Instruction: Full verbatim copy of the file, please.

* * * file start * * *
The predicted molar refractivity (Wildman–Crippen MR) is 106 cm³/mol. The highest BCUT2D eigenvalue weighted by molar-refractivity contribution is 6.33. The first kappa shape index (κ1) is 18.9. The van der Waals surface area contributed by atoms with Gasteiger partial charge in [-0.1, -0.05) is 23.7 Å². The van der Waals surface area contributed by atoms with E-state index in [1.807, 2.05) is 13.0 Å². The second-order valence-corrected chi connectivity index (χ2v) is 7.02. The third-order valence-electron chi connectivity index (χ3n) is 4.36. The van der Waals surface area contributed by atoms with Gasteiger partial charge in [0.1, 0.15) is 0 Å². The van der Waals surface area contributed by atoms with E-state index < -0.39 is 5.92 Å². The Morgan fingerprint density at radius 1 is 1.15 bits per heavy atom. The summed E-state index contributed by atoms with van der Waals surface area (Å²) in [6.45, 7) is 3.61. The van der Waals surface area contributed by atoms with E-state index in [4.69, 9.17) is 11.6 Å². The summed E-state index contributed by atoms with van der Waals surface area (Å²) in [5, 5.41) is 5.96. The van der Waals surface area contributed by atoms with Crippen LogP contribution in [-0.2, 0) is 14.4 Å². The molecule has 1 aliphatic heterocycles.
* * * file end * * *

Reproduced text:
The predicted molar refractivity (Wildman–Crippen MR) is 106 cm³/mol. The highest BCUT2D eigenvalue weighted by molar-refractivity contribution is 6.33. The first kappa shape index (κ1) is 18.9. The van der Waals surface area contributed by atoms with Gasteiger partial charge in [-0.1, -0.05) is 23.7 Å². The van der Waals surface area contributed by atoms with E-state index in [1.807, 2.05) is 13.0 Å². The second-order valence-corrected chi connectivity index (χ2v) is 7.02. The third-order valence-electron chi connectivity index (χ3n) is 4.36. The van der Waals surface area contributed by atoms with Gasteiger partial charge in [0.1, 0.15) is 0 Å². The van der Waals surface area contributed by atoms with E-state index < -0.39 is 5.92 Å². The Morgan fingerprint density at radius 1 is 1.15 bits per heavy atom. The summed E-state index contributed by atoms with van der Waals surface area (Å²) in [6.45, 7) is 3.61. The van der Waals surface area contributed by atoms with E-state index in [4.69, 9.17) is 11.6 Å². The summed E-state index contributed by atoms with van der Waals surface area (Å²) in [5, 5.41) is 5.96. The van der Waals surface area contributed by atoms with Crippen LogP contribution in [-0.2, 0) is 14.4 Å². The molecule has 1 aliphatic heterocycles.